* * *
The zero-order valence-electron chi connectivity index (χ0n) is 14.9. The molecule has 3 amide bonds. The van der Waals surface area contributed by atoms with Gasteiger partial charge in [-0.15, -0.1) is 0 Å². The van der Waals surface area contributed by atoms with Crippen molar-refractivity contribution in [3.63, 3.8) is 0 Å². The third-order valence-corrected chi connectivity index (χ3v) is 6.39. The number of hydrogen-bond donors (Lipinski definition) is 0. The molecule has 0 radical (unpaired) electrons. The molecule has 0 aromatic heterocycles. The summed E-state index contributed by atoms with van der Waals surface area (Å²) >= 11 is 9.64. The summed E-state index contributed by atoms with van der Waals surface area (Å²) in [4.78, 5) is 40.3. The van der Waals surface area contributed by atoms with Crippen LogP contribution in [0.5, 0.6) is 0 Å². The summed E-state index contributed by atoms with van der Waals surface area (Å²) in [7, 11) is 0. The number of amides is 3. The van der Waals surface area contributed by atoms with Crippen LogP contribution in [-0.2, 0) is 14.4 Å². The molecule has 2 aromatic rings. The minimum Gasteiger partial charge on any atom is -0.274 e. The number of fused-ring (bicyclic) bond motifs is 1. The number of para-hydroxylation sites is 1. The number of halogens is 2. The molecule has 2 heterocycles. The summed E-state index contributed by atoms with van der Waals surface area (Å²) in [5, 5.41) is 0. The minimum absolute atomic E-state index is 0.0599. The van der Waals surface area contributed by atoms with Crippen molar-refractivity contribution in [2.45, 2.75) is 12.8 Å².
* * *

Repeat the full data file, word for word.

The zero-order valence-electron chi connectivity index (χ0n) is 14.9. The molecule has 3 amide bonds. The van der Waals surface area contributed by atoms with Gasteiger partial charge in [-0.15, -0.1) is 0 Å². The van der Waals surface area contributed by atoms with Crippen molar-refractivity contribution in [3.63, 3.8) is 0 Å². The third-order valence-corrected chi connectivity index (χ3v) is 6.39. The number of hydrogen-bond donors (Lipinski definition) is 0. The molecule has 0 radical (unpaired) electrons. The molecule has 0 aromatic heterocycles. The summed E-state index contributed by atoms with van der Waals surface area (Å²) >= 11 is 9.64. The summed E-state index contributed by atoms with van der Waals surface area (Å²) in [4.78, 5) is 40.3. The van der Waals surface area contributed by atoms with Crippen LogP contribution in [0.5, 0.6) is 0 Å². The summed E-state index contributed by atoms with van der Waals surface area (Å²) in [7, 11) is 0. The number of amides is 3. The van der Waals surface area contributed by atoms with Crippen LogP contribution in [-0.2, 0) is 14.4 Å². The molecule has 2 aromatic rings. The minimum Gasteiger partial charge on any atom is -0.274 e. The number of fused-ring (bicyclic) bond motifs is 1. The number of para-hydroxylation sites is 1. The number of halogens is 2. The molecule has 2 heterocycles. The summed E-state index contributed by atoms with van der Waals surface area (Å²) in [5, 5.41) is 0. The minimum absolute atomic E-state index is 0.0599. The van der Waals surface area contributed by atoms with Crippen molar-refractivity contribution in [2.45, 2.75) is 12.8 Å².